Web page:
Rated: PG-13
Release Date: 11/11/2022
Production Company: Walt Disney Pictures/Marvel Studios

Letitia Wright, Lupita Nyong'o, Danai Gurira, Winston Duke, Angela Bassett, Dominique Thorne, Florence Kasumba, Michaela Coel, Tenoch Huerta and Martin Freeman.

Director: Ryan Coogler. Producers: Kevin Feige Nate Moore. Executive Producers: Victoria Alonso, Louis D' Esposito and Barry H. Waldman. Screenwriters: Ryan Coogler and Joe Robert Cole. Cinematographer: Autumn Durald Arkapaw.
By: Lana K. Wilson-Combs

We lost so much when the enormously talented Chadwick Boseman, died in 2020.

However, his legacy, and particularly the Black Panther/King T'Challa character he portrayed in the 2018 blockbuster film "Black Panther," lives on in director Ryan Coogler's stunning and epic sequel: "Black Panther: Wakanda Forever."

Coogler, once again teams with Joe Robert Cole, and they have created a remarkable film. "Black Panther: Wakanda Forever" masterfully balances spectacle and humor with grief and mourning in such a dignified and exemplary fashion.

From the heartbreaking opening frame of "Wakanda Forever," to its shocking ending--and really everything in between this sprawling, 160-minute cathartic story--Boseman's presence is deeply felt.

The movie begins with news that T'Challa/Black Panther has an unknown illness. Everyone is distraught. His sister, Princess Shuri (an astounding Letitia Wright, "Black Panther") is working feverishly to find a cure to save him, but she can't.

Now, the nation of Wakanda is without its fierce leader and protector. That leaves T'Challa's mother, Queen Ramonda (a superb Angela Bassett, "Wendell & Wild" and TV's "9-1-1"), as the new ruler of the Kingdom. She tries to assure everyone that T'Challa will always be with them and Wakanda will maintain its powerful standing in the world.

But will it really?

Princess Shuri is doubtful, and she can't imagine a world without T'Challa. She feels responsible for her beloved brother's death and hates that she wasn't able to find a cure in time to save him.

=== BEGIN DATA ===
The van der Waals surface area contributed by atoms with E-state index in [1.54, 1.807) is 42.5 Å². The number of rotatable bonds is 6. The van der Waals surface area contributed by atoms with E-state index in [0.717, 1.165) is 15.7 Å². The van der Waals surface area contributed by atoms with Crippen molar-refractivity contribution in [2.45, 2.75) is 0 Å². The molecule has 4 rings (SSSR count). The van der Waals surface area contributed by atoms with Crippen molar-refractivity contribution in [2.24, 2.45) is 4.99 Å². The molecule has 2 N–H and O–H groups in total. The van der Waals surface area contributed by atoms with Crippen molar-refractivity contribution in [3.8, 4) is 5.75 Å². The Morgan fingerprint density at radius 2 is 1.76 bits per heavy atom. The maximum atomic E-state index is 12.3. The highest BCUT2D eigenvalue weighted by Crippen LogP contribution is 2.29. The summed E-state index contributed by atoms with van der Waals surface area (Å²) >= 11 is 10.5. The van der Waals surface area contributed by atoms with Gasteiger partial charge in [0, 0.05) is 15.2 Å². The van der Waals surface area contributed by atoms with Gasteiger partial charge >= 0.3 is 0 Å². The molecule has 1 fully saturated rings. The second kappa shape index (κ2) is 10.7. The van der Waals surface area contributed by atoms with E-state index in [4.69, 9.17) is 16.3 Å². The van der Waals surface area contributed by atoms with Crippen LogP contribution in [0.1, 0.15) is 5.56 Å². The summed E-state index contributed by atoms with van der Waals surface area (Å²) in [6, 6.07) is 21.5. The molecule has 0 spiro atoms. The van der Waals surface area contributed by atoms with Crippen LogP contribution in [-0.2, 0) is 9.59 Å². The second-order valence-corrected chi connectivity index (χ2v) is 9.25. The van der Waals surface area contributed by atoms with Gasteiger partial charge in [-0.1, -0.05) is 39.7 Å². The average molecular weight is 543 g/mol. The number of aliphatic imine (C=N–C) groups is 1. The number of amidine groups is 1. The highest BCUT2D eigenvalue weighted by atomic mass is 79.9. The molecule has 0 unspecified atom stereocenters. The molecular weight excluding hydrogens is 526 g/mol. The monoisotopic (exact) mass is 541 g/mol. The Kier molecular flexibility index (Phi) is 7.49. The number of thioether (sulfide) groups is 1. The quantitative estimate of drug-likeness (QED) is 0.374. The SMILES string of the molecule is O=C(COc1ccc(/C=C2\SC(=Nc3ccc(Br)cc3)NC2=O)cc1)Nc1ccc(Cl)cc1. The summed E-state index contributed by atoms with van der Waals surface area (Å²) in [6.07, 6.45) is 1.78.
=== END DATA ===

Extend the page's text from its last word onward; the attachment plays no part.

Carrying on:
Wakanda is soon facing another major crisis. Some nations believe it isn't the superpower it once was. They are also eyeing its enormous and coveted supply of vibranium. Unlike her son, Queen Ramonda doesn't want to share Wakanda's vibranium. She informs prominent, greedy American leaders and others from the United Nations, that they aren't about to strip Wakanda of its pride or its precious commodity.

However, they aren't the only threat to Wakanda. France is also trying to steal its vibranium and are making a concerted effort to find it anywhere they can.

Also lurking in the shadows, or rather the water, is a powerful leader named Namor (Tenoch Huerta, "The Forever Purge"). He rules an ancient deep-sea Mayan civilization of pale, blue underwater dwelling people known as the Talokans. His people also have and use the life-sustaining coveted, vibranium. Namor, tries to convince Queen Ramonda and Shuri it's in their best interest to become allies with him. Should they really trust this pointy eared, ankle winged guy? Clearly, he has ulterior motives.

Namor wants Queen Ramonda's help to capture and kill the scientist who created a vibranium detection device. It turns out, the inventor is a spunky 19-year-old MIT student from Chicago named Riri Williams (a scene-stealing Dominique Thorne, "Judas and the Black Messiah" and the "Ironheart" Disney+ series).

With the help of their CIA Agent friend Everett K. Ross (Martin Freeman, "Black Panther" and TV's "Breeders"), Shuri and Dora Milaje leader Okoye (Danai Gurira, "Black Panther") head to Boston to meet Riri. The youngster is surprised to see them at her dorm, but soon realizes the magnitude of the situation when other FBI and CIA Agents including Ross's ex-wife and CIA director Valentina Allegra de Fontaine (Julia Louis-Dreyfus, "Black Widow") become involved in the twisty plot. Things take an alarming turn, when Namor's warriors, defeat Okoye and they take her and Shuri to Namor's underwater world.

When Queen Ramonda reaches out to Nakia (Lupita Nyong’o, "US")--who has been in Haiti for six years--to find Shuri, it's on. It also sets up a battle royale between the powerful M'Baku (Winston Duke, "Nine Days") and female driven Wakanda army and Namor's fighters.

There is so much to take in and love about "Black Panther: Wakanda Forever." The cinematography is exceptional, the costume designs from Oscar winner Ruth E. Carter are dazzling and so are the set pieces from production designer Hannah Beachler.

Then there is Rihanna's touching lead single "Lift me Up" from the movie soundtrack. That, along with the dynamic final scene with Lupita Nyong'o and Letitia Wright, really makes "Black Panther: Wakanda Forever" a truly profound and Marvel-ous experience.


Editor's Note: Be sure to catch my movie talk segment on the Kitty O'Neal Show Fridays at my new times of 5:17 p.m. and 6:47 p.m. on radio station KFBK 93.1 FM and 1530 AM.


Year Released: 1971
Running Time: 73
Production Company: Screen Gems/Sony
Director: Buzz Kulik
Director of Photography: Joseph F. Biroc
Screenwriter: William Blinn
Author: Lana K. Wilson-Combs

REVIEW: In honor of legendary actor James Caan who died July 6 at age 82, is re-running part of its Old School Video Pick review of "Brian's Song" which Caan starred in as Chicago Bears football great Brian Piccolo.

By: Lana K. Wilson-Combs, Editor-In-Chief

"Brian's Song" tells the remarkable story of the friendship between Piccolo and Gayle...
Prior to his movie and television career, James Caan made his Broadway debut alongside Peter Fonda and Darren McGavin in which 1961 Broadway play?
Blood, Sweat and Stanley"
“The Best Man"